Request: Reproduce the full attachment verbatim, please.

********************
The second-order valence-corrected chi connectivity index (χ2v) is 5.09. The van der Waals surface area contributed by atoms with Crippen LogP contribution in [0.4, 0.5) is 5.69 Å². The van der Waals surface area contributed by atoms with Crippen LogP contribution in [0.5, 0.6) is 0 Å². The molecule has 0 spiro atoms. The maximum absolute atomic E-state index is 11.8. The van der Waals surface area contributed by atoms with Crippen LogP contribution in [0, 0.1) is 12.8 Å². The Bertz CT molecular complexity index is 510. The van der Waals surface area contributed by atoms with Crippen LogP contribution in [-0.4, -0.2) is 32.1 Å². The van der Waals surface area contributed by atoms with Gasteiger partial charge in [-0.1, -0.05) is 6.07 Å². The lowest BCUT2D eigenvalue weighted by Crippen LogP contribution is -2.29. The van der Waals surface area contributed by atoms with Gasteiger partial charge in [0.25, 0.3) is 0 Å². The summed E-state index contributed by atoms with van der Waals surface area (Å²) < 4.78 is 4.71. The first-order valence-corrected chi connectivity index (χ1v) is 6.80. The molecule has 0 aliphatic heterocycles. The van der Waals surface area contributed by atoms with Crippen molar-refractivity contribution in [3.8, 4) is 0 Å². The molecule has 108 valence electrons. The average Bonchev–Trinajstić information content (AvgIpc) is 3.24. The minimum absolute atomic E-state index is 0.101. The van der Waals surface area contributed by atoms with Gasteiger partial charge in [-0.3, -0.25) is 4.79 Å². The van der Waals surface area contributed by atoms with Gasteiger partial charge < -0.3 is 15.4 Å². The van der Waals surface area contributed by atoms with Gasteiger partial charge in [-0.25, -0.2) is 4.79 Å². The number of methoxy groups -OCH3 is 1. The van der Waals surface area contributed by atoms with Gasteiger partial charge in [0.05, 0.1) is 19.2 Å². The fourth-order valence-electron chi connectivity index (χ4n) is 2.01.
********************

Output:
The second-order valence-corrected chi connectivity index (χ2v) is 5.09. The van der Waals surface area contributed by atoms with Crippen LogP contribution in [0.4, 0.5) is 5.69 Å². The van der Waals surface area contributed by atoms with Crippen LogP contribution in [0.5, 0.6) is 0 Å². The molecule has 0 spiro atoms. The maximum absolute atomic E-state index is 11.8. The van der Waals surface area contributed by atoms with Crippen LogP contribution in [0, 0.1) is 12.8 Å². The Bertz CT molecular complexity index is 510. The van der Waals surface area contributed by atoms with Crippen LogP contribution in [-0.4, -0.2) is 32.1 Å². The van der Waals surface area contributed by atoms with Gasteiger partial charge in [-0.1, -0.05) is 6.07 Å². The lowest BCUT2D eigenvalue weighted by Crippen LogP contribution is -2.29. The van der Waals surface area contributed by atoms with Gasteiger partial charge in [0.25, 0.3) is 0 Å². The summed E-state index contributed by atoms with van der Waals surface area (Å²) < 4.78 is 4.71. The first-order valence-corrected chi connectivity index (χ1v) is 6.80. The molecule has 0 aliphatic heterocycles. The van der Waals surface area contributed by atoms with Crippen molar-refractivity contribution in [3.8, 4) is 0 Å². The molecule has 108 valence electrons. The average Bonchev–Trinajstić information content (AvgIpc) is 3.24. The minimum absolute atomic E-state index is 0.101. The van der Waals surface area contributed by atoms with Gasteiger partial charge in [-0.3, -0.25) is 4.79 Å². The van der Waals surface area contributed by atoms with Gasteiger partial charge < -0.3 is 15.4 Å². The van der Waals surface area contributed by atoms with Gasteiger partial charge in [-0.25, -0.2) is 4.79 Å². The number of methoxy groups -OCH3 is 1. The van der Waals surface area contributed by atoms with Gasteiger partial charge in [0.05, 0.1) is 19.2 Å². The fourth-order valence-electron chi connectivity index (χ4n) is 2.01.